The cores options allows you to temporarily override the number of workers to use for a single
foreach operation. This is more convenient than having to re-register doParallel. Although if
no value of cores was specified when doParallel was registered, you can also change this value
dynamically using the options function:
options(cores=2)
getDoParWorkers()
options(cores=3)
getDoParWorkers()
5

Getting Started with doParallel and foreach

If you did specify the number of cores when registering doParallel, the cores option is ignored:
registerDoParallel(4)
options(cores=2)
getDoParWorkers()
As you can see, there are a number of options for controlling the number of workers to use with
parallel, but the default behaviour usually does what you want.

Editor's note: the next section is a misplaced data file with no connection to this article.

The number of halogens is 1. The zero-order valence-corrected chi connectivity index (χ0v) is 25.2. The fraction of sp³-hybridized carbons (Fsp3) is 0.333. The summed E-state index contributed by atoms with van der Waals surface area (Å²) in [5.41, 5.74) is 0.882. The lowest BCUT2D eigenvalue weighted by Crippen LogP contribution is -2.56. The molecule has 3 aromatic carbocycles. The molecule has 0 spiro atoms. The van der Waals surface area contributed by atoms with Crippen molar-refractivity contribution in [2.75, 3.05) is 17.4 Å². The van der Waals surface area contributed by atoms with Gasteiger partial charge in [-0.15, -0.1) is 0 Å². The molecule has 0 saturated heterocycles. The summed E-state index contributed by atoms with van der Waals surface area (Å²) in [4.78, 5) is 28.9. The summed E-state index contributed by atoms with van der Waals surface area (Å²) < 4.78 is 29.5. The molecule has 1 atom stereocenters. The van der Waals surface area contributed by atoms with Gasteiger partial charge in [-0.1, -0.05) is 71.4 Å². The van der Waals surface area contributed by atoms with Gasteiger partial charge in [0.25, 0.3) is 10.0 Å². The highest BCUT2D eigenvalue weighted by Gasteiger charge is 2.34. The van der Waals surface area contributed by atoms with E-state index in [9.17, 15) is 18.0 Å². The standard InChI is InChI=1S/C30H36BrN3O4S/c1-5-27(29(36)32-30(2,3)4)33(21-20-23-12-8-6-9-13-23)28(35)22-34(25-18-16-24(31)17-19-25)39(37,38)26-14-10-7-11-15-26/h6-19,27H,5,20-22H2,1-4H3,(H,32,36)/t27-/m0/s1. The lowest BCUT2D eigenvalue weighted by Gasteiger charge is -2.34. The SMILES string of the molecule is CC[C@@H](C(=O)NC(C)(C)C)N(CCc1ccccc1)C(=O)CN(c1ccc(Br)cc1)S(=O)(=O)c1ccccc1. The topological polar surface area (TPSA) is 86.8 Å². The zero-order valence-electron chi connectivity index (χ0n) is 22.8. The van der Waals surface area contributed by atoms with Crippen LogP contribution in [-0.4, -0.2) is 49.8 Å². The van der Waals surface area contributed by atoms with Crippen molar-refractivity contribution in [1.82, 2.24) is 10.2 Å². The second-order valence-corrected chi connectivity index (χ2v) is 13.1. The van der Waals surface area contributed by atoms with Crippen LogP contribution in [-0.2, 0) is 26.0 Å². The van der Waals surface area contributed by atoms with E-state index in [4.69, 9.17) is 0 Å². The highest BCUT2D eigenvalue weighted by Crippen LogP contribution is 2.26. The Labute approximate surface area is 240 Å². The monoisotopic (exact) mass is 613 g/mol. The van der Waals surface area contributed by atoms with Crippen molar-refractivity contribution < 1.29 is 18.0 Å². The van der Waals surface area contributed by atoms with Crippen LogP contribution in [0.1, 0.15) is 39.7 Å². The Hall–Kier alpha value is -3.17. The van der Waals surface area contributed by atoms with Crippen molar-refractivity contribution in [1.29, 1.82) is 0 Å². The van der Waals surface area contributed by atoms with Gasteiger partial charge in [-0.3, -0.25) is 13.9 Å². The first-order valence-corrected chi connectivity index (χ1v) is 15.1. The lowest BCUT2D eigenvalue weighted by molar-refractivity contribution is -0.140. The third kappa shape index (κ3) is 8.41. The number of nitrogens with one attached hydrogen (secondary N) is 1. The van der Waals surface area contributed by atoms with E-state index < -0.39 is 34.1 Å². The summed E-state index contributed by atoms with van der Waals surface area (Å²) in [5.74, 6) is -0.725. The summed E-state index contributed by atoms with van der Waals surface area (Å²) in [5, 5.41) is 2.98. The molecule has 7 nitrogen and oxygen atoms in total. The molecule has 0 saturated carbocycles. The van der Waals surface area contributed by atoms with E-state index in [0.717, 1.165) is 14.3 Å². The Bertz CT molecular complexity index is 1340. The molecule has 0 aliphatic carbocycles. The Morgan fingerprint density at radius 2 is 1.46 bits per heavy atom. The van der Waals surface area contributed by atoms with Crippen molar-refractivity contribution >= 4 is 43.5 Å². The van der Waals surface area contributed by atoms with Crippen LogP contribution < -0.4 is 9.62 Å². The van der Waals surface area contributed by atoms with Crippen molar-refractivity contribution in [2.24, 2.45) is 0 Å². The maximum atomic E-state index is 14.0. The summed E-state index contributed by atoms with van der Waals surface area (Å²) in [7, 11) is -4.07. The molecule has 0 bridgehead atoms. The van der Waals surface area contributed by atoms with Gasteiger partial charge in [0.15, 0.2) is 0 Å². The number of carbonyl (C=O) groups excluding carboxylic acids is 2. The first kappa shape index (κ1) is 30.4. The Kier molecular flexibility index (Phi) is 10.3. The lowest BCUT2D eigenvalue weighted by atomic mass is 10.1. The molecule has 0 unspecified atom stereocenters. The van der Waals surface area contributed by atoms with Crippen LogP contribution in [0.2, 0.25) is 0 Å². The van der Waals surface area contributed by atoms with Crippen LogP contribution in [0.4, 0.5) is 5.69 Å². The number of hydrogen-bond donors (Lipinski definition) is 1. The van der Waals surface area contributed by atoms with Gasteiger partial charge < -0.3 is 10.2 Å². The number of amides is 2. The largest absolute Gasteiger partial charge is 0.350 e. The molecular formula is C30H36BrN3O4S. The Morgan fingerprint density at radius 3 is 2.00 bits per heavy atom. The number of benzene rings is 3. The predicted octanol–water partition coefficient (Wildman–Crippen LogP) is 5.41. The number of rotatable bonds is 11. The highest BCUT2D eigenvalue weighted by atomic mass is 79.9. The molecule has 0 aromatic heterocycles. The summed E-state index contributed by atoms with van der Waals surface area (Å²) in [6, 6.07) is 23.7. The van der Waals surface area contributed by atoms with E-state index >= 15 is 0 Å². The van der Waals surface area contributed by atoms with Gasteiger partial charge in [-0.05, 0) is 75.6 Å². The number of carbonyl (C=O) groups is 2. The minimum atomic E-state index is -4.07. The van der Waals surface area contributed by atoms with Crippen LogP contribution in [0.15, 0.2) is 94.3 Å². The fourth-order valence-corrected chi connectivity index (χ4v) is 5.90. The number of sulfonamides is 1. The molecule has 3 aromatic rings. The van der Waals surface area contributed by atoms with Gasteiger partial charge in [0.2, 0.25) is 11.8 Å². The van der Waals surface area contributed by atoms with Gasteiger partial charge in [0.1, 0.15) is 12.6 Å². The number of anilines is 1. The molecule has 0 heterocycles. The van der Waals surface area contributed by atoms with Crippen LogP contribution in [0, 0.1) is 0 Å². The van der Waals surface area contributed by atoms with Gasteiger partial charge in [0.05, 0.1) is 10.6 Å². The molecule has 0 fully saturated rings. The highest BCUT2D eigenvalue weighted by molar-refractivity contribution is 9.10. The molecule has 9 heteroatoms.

Stopping your cluster

If you are using snow-like functionality, you will want to stop your cluster when you are done using
it. The doParallel packages .onUnload function will do this automatically if the cluster was
created automatically by registerDoParallel, but if you created the cluster manually you should
stop it using the stopCluster function:
> stopCluster(cl)

Conclusion

The doParallel and parallel packages provide a nice, efficient parallel programming platform
for multiprocessor/multicore computers running operating systems such as Linux and Mac OS X.
It is very easy to install, and very easy to use. In short order, an average R programmer can start
executing parallel programs, without any previous experience in parallel computing.